Fried chicken or fish with a side of potatoes and veg - centuries of British involvement with the island's economy seem to have taken its toll!
For an island plopped whack in the middle of an ocean, Madeira lets down in the seafood department: there is fish and seafood galore in the markets but in the restaurants they end up cooked in the blandest and most forgettable way, oily and overdone.
The fiery looking bunches of dried chillis I saw in the markets never seemed to find their way in any food that I tried. Could they just be used to ward off evil spirits in houses?
Funchal's Mercado dos Lavradores may be named Workers' Market but it is mostly busloads of German cruise ship tourists that are unloaded into it with astounding frequency. Heaps of most exotic fruit make you wonder why it was the lowly apple that Eve had to be seduced with in Paradise.
Bacalao, the salted cod, as seamen's staple is probably what ensured Portuguese colonial expansion, but hello, refrigeration has been with us for over a century! I have heard so many times that it can be cooked in 365 ways but in each dish it tasted like bits of PVC soaked in stock from Knorr's fish cubes.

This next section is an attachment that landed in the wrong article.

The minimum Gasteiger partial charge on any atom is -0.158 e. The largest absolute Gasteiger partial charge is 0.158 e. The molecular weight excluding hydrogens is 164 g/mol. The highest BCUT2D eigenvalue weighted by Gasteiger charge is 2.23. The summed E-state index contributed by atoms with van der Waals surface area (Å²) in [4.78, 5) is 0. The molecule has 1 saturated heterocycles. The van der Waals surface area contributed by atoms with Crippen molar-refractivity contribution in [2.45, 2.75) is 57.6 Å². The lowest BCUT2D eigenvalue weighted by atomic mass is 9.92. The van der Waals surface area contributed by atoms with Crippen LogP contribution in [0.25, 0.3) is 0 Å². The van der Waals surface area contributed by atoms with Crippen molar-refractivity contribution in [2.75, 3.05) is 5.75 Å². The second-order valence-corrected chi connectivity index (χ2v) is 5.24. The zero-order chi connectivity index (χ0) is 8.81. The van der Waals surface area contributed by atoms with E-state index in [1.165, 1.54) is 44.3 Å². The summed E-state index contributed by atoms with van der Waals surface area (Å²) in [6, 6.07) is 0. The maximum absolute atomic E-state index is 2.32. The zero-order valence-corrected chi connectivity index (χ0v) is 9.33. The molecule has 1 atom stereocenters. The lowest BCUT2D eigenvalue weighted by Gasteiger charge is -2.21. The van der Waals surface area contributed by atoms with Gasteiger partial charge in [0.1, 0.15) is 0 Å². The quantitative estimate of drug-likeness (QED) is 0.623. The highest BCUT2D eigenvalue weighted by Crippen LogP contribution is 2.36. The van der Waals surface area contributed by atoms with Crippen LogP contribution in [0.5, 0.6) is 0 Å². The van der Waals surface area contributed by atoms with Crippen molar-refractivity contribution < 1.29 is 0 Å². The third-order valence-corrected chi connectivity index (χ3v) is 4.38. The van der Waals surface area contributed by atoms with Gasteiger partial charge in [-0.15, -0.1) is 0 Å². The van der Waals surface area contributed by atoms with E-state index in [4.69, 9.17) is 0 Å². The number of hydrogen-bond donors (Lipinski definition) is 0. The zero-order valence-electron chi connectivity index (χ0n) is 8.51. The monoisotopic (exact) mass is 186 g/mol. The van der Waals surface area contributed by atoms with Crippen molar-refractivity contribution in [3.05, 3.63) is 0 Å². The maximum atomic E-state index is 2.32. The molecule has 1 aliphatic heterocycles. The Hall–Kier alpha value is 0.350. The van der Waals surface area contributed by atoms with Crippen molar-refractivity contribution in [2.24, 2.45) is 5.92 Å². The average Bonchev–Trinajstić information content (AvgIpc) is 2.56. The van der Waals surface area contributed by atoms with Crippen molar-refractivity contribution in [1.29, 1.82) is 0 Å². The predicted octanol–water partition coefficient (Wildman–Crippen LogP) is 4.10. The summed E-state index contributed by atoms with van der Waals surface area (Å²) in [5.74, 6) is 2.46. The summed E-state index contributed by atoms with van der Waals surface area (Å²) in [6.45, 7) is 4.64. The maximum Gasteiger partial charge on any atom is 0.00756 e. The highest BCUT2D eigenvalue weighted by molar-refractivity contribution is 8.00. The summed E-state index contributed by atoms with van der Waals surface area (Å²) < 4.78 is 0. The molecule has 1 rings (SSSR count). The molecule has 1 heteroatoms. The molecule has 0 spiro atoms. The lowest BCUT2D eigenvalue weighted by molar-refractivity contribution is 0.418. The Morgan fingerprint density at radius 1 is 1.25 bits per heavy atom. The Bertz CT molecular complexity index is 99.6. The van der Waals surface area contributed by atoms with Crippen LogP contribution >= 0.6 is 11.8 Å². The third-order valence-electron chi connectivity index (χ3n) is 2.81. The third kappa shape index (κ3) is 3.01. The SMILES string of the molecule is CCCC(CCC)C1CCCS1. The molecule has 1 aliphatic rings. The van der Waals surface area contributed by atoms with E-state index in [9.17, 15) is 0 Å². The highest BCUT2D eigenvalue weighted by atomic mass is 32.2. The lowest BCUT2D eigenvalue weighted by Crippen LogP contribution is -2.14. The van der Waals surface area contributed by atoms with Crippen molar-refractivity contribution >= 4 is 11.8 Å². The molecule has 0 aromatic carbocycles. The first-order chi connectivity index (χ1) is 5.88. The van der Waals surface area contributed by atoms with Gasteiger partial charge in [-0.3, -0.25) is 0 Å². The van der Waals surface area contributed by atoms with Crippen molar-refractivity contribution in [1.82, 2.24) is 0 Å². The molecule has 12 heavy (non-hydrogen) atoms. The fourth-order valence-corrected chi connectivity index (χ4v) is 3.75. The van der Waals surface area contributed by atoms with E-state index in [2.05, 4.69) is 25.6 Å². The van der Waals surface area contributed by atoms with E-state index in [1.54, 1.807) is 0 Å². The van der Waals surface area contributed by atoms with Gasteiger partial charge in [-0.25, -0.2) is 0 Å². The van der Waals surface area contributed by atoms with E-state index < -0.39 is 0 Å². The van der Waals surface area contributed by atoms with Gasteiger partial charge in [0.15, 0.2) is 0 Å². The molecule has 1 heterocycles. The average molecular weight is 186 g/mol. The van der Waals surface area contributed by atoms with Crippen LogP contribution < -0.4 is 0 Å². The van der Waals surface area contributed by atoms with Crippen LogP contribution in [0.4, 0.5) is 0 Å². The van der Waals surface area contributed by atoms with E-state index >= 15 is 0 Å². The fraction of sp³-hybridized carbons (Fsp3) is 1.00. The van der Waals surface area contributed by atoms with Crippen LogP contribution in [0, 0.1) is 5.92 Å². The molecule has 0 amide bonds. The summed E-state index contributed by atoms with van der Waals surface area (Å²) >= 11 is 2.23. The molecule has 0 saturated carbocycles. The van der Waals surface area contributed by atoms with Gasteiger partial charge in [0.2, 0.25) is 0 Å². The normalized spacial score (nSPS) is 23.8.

The local specialty, espada (scabbard) filet with fried banana is of highly dubious culinary value: very good fish prepared in the most unimaginative way.
On the other hand, lapas grelhadas are a treat. Cooked very much like your escargots à la bourguignonne, grilled with garlic-parsley butter, they come together perfect with a sprinkle of lime juice and a sip of nicely chilled Portuguese white.
Madeira's finest seafood restaurant, Doca de Cavacas is definitely head above shoulders of other comparable establishments on the island, but then again, it's not such a hard feat. A platter of rather oily grilled fish, squid and prawns comes with the sides of boiled potatoes and vegetables. Meh.
What is superlative in Madeira is bread and pastry. The local round bolo de caco is good enough to eat plain. With some garlic butter it makes for a scrumptious meal!
Madeiran pastry is cheap, abundant and universally perfect, nothing to do with the utterly dull and boring British Madeira cake.
Some varieties, particular those involving coconut flakes, apparently have been brought back by emigrant Madeirans workers returning from Venezuela, hence names like bolo Venezuelano.
Pastéis de nata, egg custard cakes that seem to have a universal currency from Macao and Dili to Lusaka and Manaus, are invariably delectable with a shot of punchy fragrant espresso.
Bolo de mel, another Madeiran specialty, is a treacle sponge bun with nuts, delish dunked in port.